Historians attack the discovery about Anne Frank: “It doesn’t make sense”
who betrayed Ana Frank? The question has hovered over historians and researchers for almost eight decades. To such an extent that it has become the mainstay on which countless essays and historical novels have been built. This week, however, a new investigation promised to finally unveil the enigma. The solution came from the hand of former FBI investigator Vince Pankoke, who, after six years of tracking files and relatives of witnesses, confirmed the name and surname of the culprit: Arnold van den Bergh, a Jewish notary who would have handed over the family in exchange for escaping from the tentacles of the Nazis in the WWII.
The same researcher maintains that his team has reached this conclusion after analyzing some thirty more theories and defends it with sword, cape and what is third.
“We are 85-90% sure that it was him, it is the most plausible theory and we have evidence that it was him,” he explained on Tuesday, via videoconference, in statements to ABC.
In their favour, he argues, they have the testimonies of various descendants of Dutch people who survived World War II; all of them, convinced that the ‘jewish council‘, to which Van den Bergh belonged, knew the addresses where dozens of refugees were hiding in the Netherlands. «He gave that information to buy time», explains Pankoke to this newspaper.
However, it seems that some historians do not entirely agree with the research orchestrated by Pankoke and his team. Or, at least, with the assertion that Van den Bergh is certain to be the culprit. In statements made to the newspaperThe New York Times‘, half a dozen experts have attacked the book in which the former FBI investigator narrates the conclusions of his six years of investigations – ‘The Betrayal of Anne Frank’, published on Tuesday in the United States and the Netherlands – and have pointed out the holes that can cause it to sink. And it seems that there are several.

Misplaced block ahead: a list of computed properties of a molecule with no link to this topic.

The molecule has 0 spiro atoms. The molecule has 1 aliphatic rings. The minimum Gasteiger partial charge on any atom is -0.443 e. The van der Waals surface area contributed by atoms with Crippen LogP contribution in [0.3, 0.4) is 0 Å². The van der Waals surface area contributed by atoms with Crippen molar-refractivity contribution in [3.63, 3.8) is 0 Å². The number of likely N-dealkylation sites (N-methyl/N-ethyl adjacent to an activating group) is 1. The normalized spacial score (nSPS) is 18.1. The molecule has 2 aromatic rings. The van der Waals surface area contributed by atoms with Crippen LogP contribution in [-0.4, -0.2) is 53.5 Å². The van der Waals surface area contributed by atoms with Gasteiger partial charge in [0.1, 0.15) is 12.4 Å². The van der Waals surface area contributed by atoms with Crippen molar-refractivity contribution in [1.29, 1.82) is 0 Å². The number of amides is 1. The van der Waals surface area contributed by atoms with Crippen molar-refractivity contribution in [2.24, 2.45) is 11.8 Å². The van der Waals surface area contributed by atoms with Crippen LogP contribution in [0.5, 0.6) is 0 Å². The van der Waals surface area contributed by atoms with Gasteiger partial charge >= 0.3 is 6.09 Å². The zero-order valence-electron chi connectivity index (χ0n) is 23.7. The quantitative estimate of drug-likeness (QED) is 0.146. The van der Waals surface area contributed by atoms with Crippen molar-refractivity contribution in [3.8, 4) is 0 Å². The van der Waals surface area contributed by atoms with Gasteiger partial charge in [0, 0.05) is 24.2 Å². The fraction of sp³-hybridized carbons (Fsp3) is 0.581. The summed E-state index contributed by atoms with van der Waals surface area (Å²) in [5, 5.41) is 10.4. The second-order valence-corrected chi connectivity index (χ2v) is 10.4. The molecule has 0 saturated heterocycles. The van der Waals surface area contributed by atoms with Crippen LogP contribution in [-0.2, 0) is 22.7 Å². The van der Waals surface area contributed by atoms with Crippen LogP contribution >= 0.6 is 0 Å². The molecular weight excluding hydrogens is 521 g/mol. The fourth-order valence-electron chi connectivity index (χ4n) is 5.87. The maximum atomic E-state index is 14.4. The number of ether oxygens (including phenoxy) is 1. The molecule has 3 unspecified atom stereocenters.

More doubts than certainties
One of the most critical of Pankoke has been the historian David Barnow, author of ‘The Phenomenon of Anne Frank‘. In statements to the newspaper, he stressed that he had already considered the possibility that Van den Bergh was the culprit, but that he ruled it out because there was only one piece of evidence: an anonymous note pointing to the notary and that the girl’s father, Otto Frankreceived after World War II.
In turn, the Dutch expert has criticized that the investigation has been kept under the strictest secrecy until its conclusions were broadcast on the ’60 minutes’ program last Sunday. In his words, this has prevented the book from being reviewed by experts in the field.
He has not been the only critic. Emile Writer, director of the director of the ‘Jewish Cultural Quarter‘ of Amsterdam, has confirmed that, after reading the investigation just a week ago – the books were not sent to the experts until the last moment – he is convinced that “the evidence is too scant” to single out someone so sharply . “It is a very serious accusation that has been made using many assumptions. The reality is that it is based on nothing more than a small role.
Ronal Leopold, director of the Anne Frank House, agrees with Schrijver. Although he does not deny that the information provided by Pankoke is very valuable, he maintains in ‘The New York Times’ that it must be investigated much more thoroughly and that, at least for the moment, «there is absolutely no basis for reaching a conclusion». In fact, the museum will present the book as a compendium of various theories that have been considered and shuffled over the past few years, and not as a kind of holy grail to be followed blindly.
the list of discord
The biggest enigma of the investigation is the alleged list of refugee hideouts that the ‘Jewish Council of Amsterdam’, an organization in which the notary was, would have had in its possession during the Second World War. According to Pankoke, Arnold van den Bergh gradually handed over this information to the Nazis to buy time for himself and his family.
Laurien Vastenhout, a researcher at the NIOD Institute for War, Holocaust, and Genocide Studies, disagrees entirely. “Why would people in hiding provide their addresses to the Council? It does not make any sense”.
Leopold confesses that he had heard of these lists, but “only from unreliable sources.” In turn, he added to the Anglo-Saxon outlet that “the ‘Jewish Council’ was under special scrutiny by the occupation forces” and that “it would have been very risky to maintain lists of this style.”
Vastenhout has been more blunt in this regard: «The book is full of errors. They have accused without having any real evidence. Accusing a Jew in this way is like starting over.” Pankoke’s team has defended itself by arguing that, although there is no physical list to cling to, the testimonies confirm that it did exist. Words that offer more enigmas than certainties.